Preparing for a Post JobKeeper Reality

Posted on 3/7/2020

Hospitality

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Overview:

Directors, Pat Hodby, Tom Paine and Elizabeth Elliot uncover the potential impacts to hospitality businesses post JobKeeper and how strong bookkeeping can help you forecast into the future. As published in the AHA|SA's July edition of Hotel SA.
Worried Hotel Owners

Many publicans have been rightly focusing their attention on navigating the significant challenges presented by COVID-19 and the subsequent gradual easing of restrictions that have filtered through since late May. Unfortunately, there are still turbulent times ahead and the next wave on the horizon is the ending of the Federal Government’s Stimulus Package, and in particular what impacts the end of JobKeeper, will mean for many hotel businesses.

The keys to preparing for this next phase is:

  • analysing which areas of your business might be bolstered by JobKeeper
  • the minimum gross profit you are willing to accept from the various areas of your business
  • moving your operations into a pre-JobKeeper-end mindset

 

Use a Strong Base to Project into the Future

In order to accurately analyse which areas of your business may be most heavily propped up by the JobKeeper subsidies, you’ll need to rely on your (hopefully) robust bookkeeping to provide an accurate read. Remember, your read on your operations will only be as accurate as the data feeding into it.

The two of the key fundamentals of bookkeeping that you should be continuing to maintain, regardless of the economic climate, are
accuracy of information and timeliness of data. Elizabeth Elliot, our Director of Bookkeeping at Perks, highlights the importance of
having a clear picture of inflows and outflows.

“This ensures that you know where you’ve come from, where you are right now and where you’re going in the future. Access to real-time data ensures that you have all the right information at hand that enables you to optimise opportunity and minimise risks.”
When you can see how staff costs are presently being offset in the various areas of your business, you will be able to calculate
the financial impact of bringing them back on to payroll once JobKeeper runs out.

EXAMPLE:

  • Your kitchen currently operates 6 days a week (for lunch and dinner).
  • Currently, your kitchen area averages 60 meals per day Monday-Thursday and 110 meals per day on Friday and Saturday – a total of 460 weekly meals
  • On average, each person will spend $25 per head (ex-GST).
  • Your kitchen currently operates on a weekly Gross Profit of 65% before wages
  • So, 460 meals * $25 = $11,500 weekly revenue
  • $11,500 revenue * 65% Gross Profit Margin = $7,475 Gross Profit before Jobkeeper.

If, however, JobKeeper is currently subsidising the wages of the 6 people rotating through the kitchen and 4 people on the floor, your Gross Profit will be eroded by $7,500 per week (10 staff * $750 weekly JobKeeper payment).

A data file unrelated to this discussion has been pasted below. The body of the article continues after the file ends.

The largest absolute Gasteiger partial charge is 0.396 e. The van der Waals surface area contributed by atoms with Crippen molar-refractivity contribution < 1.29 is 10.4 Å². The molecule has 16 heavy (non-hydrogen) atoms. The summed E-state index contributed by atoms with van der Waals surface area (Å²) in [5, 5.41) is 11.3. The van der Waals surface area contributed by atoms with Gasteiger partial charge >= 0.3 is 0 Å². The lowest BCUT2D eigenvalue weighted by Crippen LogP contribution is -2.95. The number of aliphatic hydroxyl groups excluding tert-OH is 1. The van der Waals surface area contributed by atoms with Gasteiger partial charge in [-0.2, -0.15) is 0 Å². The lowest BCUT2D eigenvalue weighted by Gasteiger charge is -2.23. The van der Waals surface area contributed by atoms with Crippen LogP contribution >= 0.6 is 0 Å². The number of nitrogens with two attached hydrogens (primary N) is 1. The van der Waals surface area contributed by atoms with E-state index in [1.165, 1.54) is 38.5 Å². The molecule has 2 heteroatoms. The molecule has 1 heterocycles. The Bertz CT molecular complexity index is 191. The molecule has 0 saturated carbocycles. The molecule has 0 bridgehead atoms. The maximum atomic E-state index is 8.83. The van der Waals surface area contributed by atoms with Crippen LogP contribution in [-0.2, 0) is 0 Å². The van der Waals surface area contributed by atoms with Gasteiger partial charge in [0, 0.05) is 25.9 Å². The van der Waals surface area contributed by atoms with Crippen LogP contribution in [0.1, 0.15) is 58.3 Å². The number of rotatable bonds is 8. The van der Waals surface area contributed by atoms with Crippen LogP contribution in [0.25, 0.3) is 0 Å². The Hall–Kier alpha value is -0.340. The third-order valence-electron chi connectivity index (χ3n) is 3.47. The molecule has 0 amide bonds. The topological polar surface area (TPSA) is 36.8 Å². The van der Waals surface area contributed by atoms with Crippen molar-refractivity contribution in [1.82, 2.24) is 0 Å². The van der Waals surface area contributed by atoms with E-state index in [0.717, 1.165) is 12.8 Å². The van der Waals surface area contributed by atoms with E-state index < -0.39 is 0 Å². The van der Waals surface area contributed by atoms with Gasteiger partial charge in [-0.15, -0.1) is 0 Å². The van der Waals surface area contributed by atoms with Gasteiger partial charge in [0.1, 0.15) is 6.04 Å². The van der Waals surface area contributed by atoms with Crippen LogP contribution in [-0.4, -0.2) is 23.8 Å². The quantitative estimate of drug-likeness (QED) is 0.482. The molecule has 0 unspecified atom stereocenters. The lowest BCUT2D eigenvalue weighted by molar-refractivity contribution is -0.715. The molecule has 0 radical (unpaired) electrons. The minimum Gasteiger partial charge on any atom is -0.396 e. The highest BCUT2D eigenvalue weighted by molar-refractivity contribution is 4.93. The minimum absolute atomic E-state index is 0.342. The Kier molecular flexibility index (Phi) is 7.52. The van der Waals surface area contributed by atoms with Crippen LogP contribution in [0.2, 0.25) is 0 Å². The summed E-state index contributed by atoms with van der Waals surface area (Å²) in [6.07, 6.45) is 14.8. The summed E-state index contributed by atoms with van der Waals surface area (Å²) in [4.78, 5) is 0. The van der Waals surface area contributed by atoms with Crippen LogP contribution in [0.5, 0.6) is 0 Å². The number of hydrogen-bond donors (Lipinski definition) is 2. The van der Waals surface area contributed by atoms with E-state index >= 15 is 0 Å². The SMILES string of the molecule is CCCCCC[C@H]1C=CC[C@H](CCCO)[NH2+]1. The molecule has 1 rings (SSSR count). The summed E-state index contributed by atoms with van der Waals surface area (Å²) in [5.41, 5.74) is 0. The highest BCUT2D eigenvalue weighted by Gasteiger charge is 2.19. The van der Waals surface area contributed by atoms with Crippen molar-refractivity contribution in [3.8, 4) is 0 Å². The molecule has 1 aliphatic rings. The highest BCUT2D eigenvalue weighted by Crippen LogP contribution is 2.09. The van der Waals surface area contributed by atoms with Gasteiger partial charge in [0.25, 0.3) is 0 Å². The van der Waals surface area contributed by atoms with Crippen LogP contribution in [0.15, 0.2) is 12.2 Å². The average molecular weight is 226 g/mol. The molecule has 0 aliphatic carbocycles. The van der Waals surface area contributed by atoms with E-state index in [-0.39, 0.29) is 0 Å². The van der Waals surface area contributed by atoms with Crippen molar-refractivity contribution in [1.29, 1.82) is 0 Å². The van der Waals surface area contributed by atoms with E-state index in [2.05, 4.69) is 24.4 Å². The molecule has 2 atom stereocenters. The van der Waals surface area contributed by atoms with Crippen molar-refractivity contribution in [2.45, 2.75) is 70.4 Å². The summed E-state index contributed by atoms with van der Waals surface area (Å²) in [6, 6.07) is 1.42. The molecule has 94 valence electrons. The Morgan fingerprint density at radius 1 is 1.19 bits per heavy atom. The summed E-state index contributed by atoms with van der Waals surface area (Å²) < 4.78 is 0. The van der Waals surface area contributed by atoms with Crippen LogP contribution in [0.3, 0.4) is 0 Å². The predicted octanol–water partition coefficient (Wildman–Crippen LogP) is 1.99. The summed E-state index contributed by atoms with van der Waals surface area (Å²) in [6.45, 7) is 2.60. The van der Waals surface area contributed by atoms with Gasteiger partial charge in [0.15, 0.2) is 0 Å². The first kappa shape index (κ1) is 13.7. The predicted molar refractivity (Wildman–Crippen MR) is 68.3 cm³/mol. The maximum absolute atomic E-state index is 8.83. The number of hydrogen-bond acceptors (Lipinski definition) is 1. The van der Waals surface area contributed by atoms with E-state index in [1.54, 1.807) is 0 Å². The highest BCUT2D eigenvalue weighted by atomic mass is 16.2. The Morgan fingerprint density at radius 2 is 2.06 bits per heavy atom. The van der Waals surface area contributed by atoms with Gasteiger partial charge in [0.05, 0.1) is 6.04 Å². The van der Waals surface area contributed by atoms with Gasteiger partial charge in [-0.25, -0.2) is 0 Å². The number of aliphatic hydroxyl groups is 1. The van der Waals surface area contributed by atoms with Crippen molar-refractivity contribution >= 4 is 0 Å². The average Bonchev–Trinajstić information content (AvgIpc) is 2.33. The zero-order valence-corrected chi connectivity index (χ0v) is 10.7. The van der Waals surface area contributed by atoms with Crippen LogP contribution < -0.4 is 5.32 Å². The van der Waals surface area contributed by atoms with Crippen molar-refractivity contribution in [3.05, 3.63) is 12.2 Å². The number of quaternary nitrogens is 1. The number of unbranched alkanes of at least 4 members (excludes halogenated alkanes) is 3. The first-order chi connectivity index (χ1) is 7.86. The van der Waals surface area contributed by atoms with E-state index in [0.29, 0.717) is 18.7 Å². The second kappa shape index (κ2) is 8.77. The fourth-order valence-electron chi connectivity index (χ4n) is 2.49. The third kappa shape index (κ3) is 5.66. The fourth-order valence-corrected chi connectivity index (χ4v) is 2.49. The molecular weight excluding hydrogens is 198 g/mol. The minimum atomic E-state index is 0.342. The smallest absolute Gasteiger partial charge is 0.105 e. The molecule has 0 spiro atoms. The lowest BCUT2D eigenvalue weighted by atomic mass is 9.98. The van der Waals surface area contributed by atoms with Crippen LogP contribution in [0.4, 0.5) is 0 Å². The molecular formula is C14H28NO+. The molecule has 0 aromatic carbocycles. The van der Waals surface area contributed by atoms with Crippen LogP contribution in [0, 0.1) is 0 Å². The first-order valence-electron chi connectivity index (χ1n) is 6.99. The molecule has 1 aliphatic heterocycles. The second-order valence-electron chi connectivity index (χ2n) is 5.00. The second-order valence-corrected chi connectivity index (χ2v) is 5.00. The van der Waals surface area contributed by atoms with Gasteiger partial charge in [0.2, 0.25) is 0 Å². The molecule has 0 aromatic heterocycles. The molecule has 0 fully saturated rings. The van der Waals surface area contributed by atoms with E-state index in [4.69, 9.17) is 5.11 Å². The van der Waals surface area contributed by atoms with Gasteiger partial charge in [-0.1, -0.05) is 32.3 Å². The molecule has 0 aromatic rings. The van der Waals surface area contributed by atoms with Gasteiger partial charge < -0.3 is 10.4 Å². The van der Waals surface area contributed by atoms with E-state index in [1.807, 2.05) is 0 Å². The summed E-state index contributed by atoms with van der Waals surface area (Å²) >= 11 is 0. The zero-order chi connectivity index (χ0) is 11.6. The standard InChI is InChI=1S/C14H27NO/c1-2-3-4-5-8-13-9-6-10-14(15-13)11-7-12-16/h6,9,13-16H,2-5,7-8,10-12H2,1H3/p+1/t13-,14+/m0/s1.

So, in this scenario, you would be running your kitchen and dining areas at a loss of $25 per week when JobKeeper runs out. 

If we work the above calculations in the reverse, with a minimum 10 staff required to run the kitchen and dining areas, you need to make $7,500 in weekly Gross Profit to break-even.

So, $7,500 / 65% Gross Profit Margin = $11,538 in revenues needed.
$11,538 / $25 spend per head = 462 weekly patrons needed

In the above calculation, until operating conditions allow you to serve 462 patrons a week in your dining areas, post-JobKeeper you may want to consider further reducing employee hours if losses in your dining area cannot be offset by other areas of the business in the short term.

Of course, the above example ignores other potential considerations like:

  • Some of the $25 revenue would be earned by bar staff not included in the kitchen gross profit
  • Wages that are subsidised by Jobkeeper are not subject to payroll tax or Workcover
  • If there are going to be increased costs of being compliant to post-COVID-19 operating requirements
  • If increasing your turnover affects any COVID-19 rent holiday or deferment agreement you have with your landlord
  • The need to re-invigorate ties with patrons, the community at large through opening your doors

Regardless of your circumstances, the key point here is to illustrate how critical it is to maintain a live, timely read on your operation and the various areas that it operates.

JobKeeper, much like any government intervention, is always a temporary measure that intended to help bridge short-term gaps in the economy.

In order to put your business in the best position possible when you come to the other side of the stimulus bridge, it’s never too early to start projecting into the future. 

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